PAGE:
EPD Slaps Knuckles of Dade Chromium-6 User But Clears It of More Serious Allegations. Sort of.

July 1, 2019

A Trenton electroplating company that uses the carcinogen chromium-6 was written up for  "secondary violations" after the Georgia Environmental Protective Division (EPD) inspected it on May 23, but it was given a pass on the primary offense it was accused of--leaking contaminants into the local groundwater.

 

At least, it was not cited for leaking contaminants into the local groundwater. But an addendum to the official report made it clear that EPD did not and will not investigate the most serious allegation against the company--that its mostly subterranean electroplating tank is, well, leaking contaminants into the local groundwater--though the addendum did note there was no evidence of such a leak.  

 

C&S Plating & Machine, located behind Reeves Heating and Air between Trenton and Rising Fawn, uses in its industrial-parts-coating operation hexavalent chromium, the carcinogen that poisoned a whole community in the real-life illegal dumping scandal that inspired the movie Erin Brockovich. In May, an anonymous tipster told The Dade Planet that C&S Plating was leaking the same toxin into the local groundwater via a huge tank of chromium-6-laced water whose underlying catchment basin had rotted away, and also through employees leaving the tank to overflow while refilling it with water.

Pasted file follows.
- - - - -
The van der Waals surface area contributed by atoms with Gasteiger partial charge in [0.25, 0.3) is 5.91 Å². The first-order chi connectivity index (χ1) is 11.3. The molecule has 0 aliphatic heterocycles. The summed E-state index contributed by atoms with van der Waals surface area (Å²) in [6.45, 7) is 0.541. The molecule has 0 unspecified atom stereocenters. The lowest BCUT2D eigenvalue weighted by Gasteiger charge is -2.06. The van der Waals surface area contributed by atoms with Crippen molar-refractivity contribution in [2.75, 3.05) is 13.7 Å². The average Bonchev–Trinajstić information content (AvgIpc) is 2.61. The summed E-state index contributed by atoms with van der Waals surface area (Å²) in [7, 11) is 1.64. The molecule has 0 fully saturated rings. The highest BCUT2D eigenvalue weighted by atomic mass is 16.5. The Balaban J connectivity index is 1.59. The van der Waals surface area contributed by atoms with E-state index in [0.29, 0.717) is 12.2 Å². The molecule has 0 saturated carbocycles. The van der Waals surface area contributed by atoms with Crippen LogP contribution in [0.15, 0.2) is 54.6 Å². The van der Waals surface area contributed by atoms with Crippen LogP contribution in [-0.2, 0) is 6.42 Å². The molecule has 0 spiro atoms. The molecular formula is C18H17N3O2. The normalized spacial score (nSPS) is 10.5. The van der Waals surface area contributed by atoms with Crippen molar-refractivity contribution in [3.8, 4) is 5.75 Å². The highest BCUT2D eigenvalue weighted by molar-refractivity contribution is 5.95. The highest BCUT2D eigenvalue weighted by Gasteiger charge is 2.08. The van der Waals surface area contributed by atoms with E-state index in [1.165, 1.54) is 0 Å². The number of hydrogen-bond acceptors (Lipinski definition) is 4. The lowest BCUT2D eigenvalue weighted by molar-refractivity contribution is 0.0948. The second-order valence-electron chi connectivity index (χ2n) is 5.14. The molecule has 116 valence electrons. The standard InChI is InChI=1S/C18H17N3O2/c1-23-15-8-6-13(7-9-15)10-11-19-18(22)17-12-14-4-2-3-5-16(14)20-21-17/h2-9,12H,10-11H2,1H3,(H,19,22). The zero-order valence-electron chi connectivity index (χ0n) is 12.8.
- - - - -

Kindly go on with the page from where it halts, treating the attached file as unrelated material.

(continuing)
The Planet duly passed the complaint on to the EPD and on May 22 published an article announcing the company's existence--though C&S had been in constant operation since 1995, both the county government and the local water company professed deepest ignorance that Dade contained any such industry. C&S Plating owner James Conkle, interviewed by The Planet, responded that his company hadn't been trying to hide, denied the tipster's allegations, and maintained that C&S followed all required environmental guidelines and was closely regulated by the EPD.

 

The EPD's inspection of C&S came the very next day after The Planet's article, but EPD did not release its report of the visit until today. This followup comes from that report, dated June 27. 

 

EPD inspectors found, says the document, that C&S's chromium-6 tank did in fact have an adequate under-basin and that the tank's liner was reportedly replaced as necessary. The only reference the report made of the second allegation--that of spillage from refiling the tank seeping out to the ground--was as follows:

 

 (Photo from EPD report)